Trilateral summit statement to address resolution of North Korea’s abduction issue

Sources reveal discussions in the upcoming trilateral summit statement to potentially address the resolution of North Korea’s abduction of South Korean nationals, signalling a renewed diplomatic push for resolution.

South Korea is engaged in discussions with China and Japan to include a clause addressing the resolution of North Korea’s abduction and detention of South Korean nationals in a joint statement during their upcoming trilateral summit. Multiple sources within the Seoul government revealed this information on Friday.

President Yoon Suk Yeol is scheduled to meet with Chinese Premier Li Qiang and Japanese Prime Minister Fumio Kishida in Seoul on Monday, marking the resumption of a long-stalled trilateral summit after a hiatus of 4 and a half years. The ninth iteration of this summit will consider adopting either a joint statement or a joint declaration.

Sources familiar with the matter disclosed that there are talks about incorporating a clause calling for the resolution of issues concerning South Korean abductees, detainees, and prisoners of war (POWs) held in North Korea.

“In the joint statements from the seventh and eighth trilateral summits in 2018 and 2019, respectively, the resolution of the issue of Japanese abductees was included,” stated a government source anonymously, highlighting the likelihood of including the issue of Japanese abductees alongside South Korean nationals.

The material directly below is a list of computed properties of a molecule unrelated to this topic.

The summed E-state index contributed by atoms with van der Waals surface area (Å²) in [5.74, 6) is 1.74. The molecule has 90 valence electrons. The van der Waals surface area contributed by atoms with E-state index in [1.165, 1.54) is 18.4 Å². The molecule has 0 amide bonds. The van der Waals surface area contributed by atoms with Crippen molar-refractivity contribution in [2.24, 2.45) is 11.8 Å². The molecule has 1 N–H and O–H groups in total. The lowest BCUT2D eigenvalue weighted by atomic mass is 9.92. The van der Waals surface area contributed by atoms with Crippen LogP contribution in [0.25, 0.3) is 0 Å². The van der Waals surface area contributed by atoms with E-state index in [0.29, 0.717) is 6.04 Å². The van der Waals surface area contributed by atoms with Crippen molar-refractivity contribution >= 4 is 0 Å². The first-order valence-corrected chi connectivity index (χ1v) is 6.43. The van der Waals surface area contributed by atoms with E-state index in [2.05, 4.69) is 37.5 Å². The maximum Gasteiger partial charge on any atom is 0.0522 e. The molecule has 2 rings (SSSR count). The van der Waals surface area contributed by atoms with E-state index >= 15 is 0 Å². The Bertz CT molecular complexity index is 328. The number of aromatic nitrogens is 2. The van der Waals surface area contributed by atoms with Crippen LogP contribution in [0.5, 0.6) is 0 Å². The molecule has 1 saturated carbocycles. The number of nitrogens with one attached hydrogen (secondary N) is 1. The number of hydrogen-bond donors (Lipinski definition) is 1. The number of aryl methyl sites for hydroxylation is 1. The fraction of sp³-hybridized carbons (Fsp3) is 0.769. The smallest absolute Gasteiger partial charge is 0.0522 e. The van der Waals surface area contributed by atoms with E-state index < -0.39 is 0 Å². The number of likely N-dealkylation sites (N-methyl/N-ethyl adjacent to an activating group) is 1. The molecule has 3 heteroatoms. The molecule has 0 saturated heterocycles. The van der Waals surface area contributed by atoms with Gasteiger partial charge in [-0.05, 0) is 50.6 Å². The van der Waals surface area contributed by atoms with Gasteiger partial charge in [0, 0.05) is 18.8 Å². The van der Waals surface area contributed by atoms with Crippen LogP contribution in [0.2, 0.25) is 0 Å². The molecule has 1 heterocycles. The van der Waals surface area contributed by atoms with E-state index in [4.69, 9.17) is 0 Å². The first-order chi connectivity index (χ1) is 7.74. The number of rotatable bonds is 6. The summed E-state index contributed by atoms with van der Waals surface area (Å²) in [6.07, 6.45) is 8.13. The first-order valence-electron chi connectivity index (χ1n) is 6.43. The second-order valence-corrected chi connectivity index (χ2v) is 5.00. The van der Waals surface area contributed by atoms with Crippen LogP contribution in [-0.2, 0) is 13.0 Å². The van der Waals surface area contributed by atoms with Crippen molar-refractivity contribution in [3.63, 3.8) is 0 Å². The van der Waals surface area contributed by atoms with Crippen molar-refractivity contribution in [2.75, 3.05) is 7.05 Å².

The joint declaration during the last trilateral summit in December 2019 in Chengdu, China, expressed hope for Japan and North Korea to engage in dialogue on the abduction issue.

During the 2018 trilateral summit in Tokyo, the joint declaration stressed the desire of South Korea and China for the swift resolution of the abduction issue between North Korea and Japan through dialogue.

Presently, six South Koreans, including three missionaries – Kim Jung-wook, Choi Chun-gil, and Kim Kook-kie – are detained in North Korea, with their whereabouts and fates unknown. Additionally, 516 South Koreans remain unaccounted for among an estimated 3,835 individuals kidnapped by North Korea after the Korean War. Moreover, approximately 60,000 POWs are believed to still be held in North Korea after being detained during the conflict.

As diplomatic efforts intensify, South Korea aims to address the plight of its citizens detained in North Korea through collaborative dialogue with regional partners.